The Corona pandemic is the kind of disruption that no one was waiting for. Enterprises small and large have changed their business models overnight. Others hold their breath and just hope to emerge from the crisis alive. In this blog I give an overview of Corona-triggered innovations that we have observed in the past few months and draw some conclusions about trends that are likely to stay.

Sources for this blog are a list of business model innovations compiled by the Board of Innovation, a list of 19 pivots (business model changes) of startups provided by Sifted, a list of 11 pivots compiled by OkDork, and a classification of pandemic pivots constructed by Evernote.  If you want to get more examples, gives a list of 600+ Covid-19-driven innovations.

Business model innovations

A business model is a conceptual model of how an enterprise creates, delivers, and captures value. Business model innovations can therefore be classified into three types: Innovations in how you create value, innovations in how you deliver value, and innovations in how you capture value.

All Corona-related innovations are triggered by the need to create and deliver value in a low-touch way. Hence, you can expect examples of low-touch value cration and delivery below.

Surprisingly, none of the examples shows how value is captured —monetized— in the new business model. Therefore, it is not yet clear if any of the models listed below is commercially sustainable in the long run.

Let’s look at value delivery innovation first.

Innovations in the value delivery model

Many companies have replaced their delivery model with a low-touch one without changing much in their value proposition. Some allow customers to pick up goods at the shop’s premises in a low-touch way. Home goods warehouse At Home closed its stores but allows online orders to be picked up at the curb.

Others have replaced the customer’s visit to the shop by a low-touch physical delivery service. For example, the Mexican supermarket Merco partnered with the taxi drivers parking in front of its store to fulfill orders Merco received by WhatsApp. This idea is not restricted to buying physical stuff. Orange E-sports gaming café  now allows customers to rent gaming units with pre-installed games to play at home.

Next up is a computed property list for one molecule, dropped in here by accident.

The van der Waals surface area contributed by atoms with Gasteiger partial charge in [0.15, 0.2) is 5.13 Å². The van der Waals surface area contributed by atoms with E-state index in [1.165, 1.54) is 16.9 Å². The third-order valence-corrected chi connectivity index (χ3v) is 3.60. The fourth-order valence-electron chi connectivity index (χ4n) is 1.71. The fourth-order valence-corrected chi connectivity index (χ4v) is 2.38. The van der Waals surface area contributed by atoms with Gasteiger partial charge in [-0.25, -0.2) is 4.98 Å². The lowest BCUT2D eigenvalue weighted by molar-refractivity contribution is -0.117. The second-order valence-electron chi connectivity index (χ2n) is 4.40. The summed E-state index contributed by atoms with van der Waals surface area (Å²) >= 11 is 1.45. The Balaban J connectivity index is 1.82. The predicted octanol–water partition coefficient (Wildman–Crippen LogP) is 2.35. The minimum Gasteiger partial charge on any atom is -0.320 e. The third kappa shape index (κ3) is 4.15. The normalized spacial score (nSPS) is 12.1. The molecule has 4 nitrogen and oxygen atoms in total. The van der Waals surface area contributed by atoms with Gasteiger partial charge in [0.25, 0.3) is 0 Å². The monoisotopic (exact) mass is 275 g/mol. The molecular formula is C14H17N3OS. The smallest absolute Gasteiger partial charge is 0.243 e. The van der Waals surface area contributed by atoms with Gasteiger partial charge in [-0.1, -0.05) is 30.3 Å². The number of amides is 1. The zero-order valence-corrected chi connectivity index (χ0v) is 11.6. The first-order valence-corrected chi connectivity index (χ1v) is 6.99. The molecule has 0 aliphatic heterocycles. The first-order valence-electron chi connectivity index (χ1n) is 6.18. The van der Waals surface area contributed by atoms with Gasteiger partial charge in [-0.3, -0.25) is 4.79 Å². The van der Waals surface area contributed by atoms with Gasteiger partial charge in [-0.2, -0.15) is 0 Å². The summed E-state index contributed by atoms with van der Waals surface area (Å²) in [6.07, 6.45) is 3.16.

A large number of companies have started or joined online markets or otherwise virtualized part or all of their delivery model. Farmers on Nova Scotia moved to an online market, fitness instructers started streaming their lessons, art workshops moved online, and even group therapy sessions are held remotely.

Innovation in value creation

A widespread kind of innovation in value creation is to shift the work to create value from the producer to the consumer. The British hanburger company Shake Shack launched do-it-yourself hamburger kits with a free cooking tutorial. A Canadian escape room company now sells escape-room style puzzles delivered to your door.

Some companies moved to sell basically the same product or service to a different customer segment to meet a Corona-triggered need. The producer of artificial snow canons Emicontrol now sells their product as super aerosol devices to sanitize big indoor spaces. Hotels started to rent out office space and OpenTable now reserves time slots for supermarkets instead of for restaurants.

Where the previous two ideas did not change the value proposition but changed the work to produce it, or changed to whom it was delivered, other companies had to tweak their value proposition a little bit. For example, booking agencies for musicians switched to online booking of peronalized music messages to consumers. The event production company SXS Events used their video production experience to switch to online education, and a hospitality service provider now provides social distancing advice for restaurants. The on-demand car cleaning service Spiffy now offers a service to sanitize facilities. There are many more examples of value proposition tweaks.

Last but not least, many companies found a way to serve the now overburdened  mecical sector. Many alcohol producers started producing hand sanitizers. The Canadian company Inksmith makes tech tools for kids, and now started making face shields. Dyson, producer of vacuum cleaners, now started developing ventilators for Covid patients.

Note that some of these companies listed above did not get into trouble by the pandemic but saw a new business opportunity. Others would have been out of business of they had not changed their business model.

Industries that sit on the jackpot